by: Robert Blokker [ ]
Originally published on:
The 2cm flak 38 was an improved version of the Flak 30. Rheinmetall Borsig improved the rate of fire of the gun from 120 RPM to 220 and the gun had a lower weight. Still the army and Luftwaffe were never really convinced of the 2cm AA guns with its limited range, certainly when compared to the 37mm AA guns that were made from the 20’s which delivered a larger caliber and effective height range.
Rheinmetall answered to this with a new version of the 20mm by making it a vierling, a development that happened in a very short time. This was enough to make the 20mm Flak competitive again against its 37mm counterpart. The effective height at which it could shoot was 2200 meters and was therefore used extensively against low flying aircraft.
With the market nowadays being flooded with Flak kits, and vehicles that somehow carry flaks, or are towing flaks, it is only logical that every after market manufacturer tries to hook onto the hype and start producing aftermarket details for them. And Voyager is no exception here.
The barrels come in a nice transparent blister package measuring 8 cm high, 6 cm wide and 1 cm deep. Inside you will find two bags; one with 4 PE frets and the other with all sorts of turned metal parts, along with a small instruction sheet. I will refer to the bags as bag “A” and bag “B”
In bag A you will find all the turned metal parts. Its contents consist of 4 x barrels turned out of aluminum, 4 x flash suppressors turned from brass, 4 x shells with bullet, 4 x empty shells and a piece of metal wire.
This bag contains 4 small identical PE frets. Each PE fret has several parts to make the 20mm magazines, the cradle in which the magazine sits on the gun and a small detail part that goes on the barrel itself.
The barrels themselves are really beautifully made, and the detail is absolutely perfect. Voyager even added the textured grips on the barrel which made replacing it on the real gun much easier. The detail of this is very fine so when you are painting this make sure the paint coat is not too thick otherwise you will have the chance that this detail will disappear.
The length of the barrel in real life should be just under 1 meter (barrel to flash suppressor), which in scale transfers to 28.4 (and a bit) mm. Measuring it with a slide caliper gives me a length of 28.51mm which is pretty much spot on.
The flash suppressors are also very well made. The collar that slides onto the barrel has 6 holes. All of them are the same size, where two of them should be a bit smaller. The cone itself has 4 rows of holes, with each row consisting of 6 very tiny holes. I have not come across this combination in pictures. I have seen 3 rows in the cone and 6 holes in the collar and 4 rows with 8 holes in the collar.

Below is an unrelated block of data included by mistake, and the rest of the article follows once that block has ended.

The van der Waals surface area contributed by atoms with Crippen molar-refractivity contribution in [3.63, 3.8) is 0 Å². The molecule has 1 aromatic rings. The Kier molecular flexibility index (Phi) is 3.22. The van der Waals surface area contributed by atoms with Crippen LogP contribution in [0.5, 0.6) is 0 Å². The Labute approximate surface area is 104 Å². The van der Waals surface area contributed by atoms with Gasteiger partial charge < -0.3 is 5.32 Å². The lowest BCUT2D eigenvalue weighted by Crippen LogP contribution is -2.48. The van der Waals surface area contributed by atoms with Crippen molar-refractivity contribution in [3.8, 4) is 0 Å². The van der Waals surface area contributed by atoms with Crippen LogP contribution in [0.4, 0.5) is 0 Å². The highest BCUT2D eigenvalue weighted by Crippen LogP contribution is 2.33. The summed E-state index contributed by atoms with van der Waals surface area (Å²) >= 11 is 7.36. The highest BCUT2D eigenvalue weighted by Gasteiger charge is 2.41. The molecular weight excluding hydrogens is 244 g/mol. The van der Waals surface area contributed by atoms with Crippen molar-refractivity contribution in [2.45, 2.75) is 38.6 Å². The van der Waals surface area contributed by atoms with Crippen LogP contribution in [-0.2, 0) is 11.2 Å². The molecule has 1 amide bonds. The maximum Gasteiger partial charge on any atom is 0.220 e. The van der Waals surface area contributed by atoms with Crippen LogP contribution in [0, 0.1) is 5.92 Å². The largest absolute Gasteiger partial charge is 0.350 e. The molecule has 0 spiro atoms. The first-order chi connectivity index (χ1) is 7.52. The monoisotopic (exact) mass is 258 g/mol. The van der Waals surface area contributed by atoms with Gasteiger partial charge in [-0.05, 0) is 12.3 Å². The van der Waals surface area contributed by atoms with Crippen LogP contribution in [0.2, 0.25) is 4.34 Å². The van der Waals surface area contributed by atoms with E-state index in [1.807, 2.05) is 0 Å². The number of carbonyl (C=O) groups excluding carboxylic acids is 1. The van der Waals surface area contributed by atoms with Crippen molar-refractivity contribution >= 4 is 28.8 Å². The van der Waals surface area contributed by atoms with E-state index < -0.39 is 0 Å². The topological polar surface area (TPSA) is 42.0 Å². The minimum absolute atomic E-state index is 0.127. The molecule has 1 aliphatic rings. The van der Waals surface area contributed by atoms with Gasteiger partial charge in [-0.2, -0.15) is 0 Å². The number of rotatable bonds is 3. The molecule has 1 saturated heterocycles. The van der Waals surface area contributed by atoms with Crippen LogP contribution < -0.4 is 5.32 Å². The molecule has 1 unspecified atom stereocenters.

The magazines consist of 6 parts each which are, looking at it, not that hard to assemble and should not pose that many problems. The wire that is added in Bag A is used for these magazines as you make the pins out of it that lock the magazines into the magazine cradle on the side of the gun, which is also included in the kit as PE. You can finish the magazines by closing them off with one of the full shells delivered in Bag A, but this is only visible when the magazine is placed outside the magazine cradle.
The Instruction Sheet:
Inside the package you will find an instruction sheet measuring around 8 cm by 12 cm folded up and which is full of spelling/translation mistakes. The spelling/translation errors are not of any influence to the building process but were not really necessary in my opinion. The drawings are very clear, showing which parts you have to cut off and replace. The other side shows the assembly of the magazines and the magazine cradle on the gun. The parts are that simple that even without the instructions you can pretty much assemble it.
Voyager delivers quite an impressive package. Where most manufacturers only supply the barrels with some basic PE to detail them, Voyager takes it a bit further. By giving you a whole package to spice up your 2cm Flakvierling, which they claim does not matter which brand it is.
The details are very nice. I was pretty impressed by the textured grips on the barrel and also the flash suppressor, despite having some details (the cone/collar holes combination) that I have not yet matched with any picture. Also the length of the barrel being pretty much spot on is a big pro for this set.
The details on the magazines are very well cut and should look stunning when on the kit. And the added shells are a nice bonus.
The only drawback of this set I think is the price. Which at € 24.50 is a bit steep. Then again… you get quite a nice set for it which is quite complete.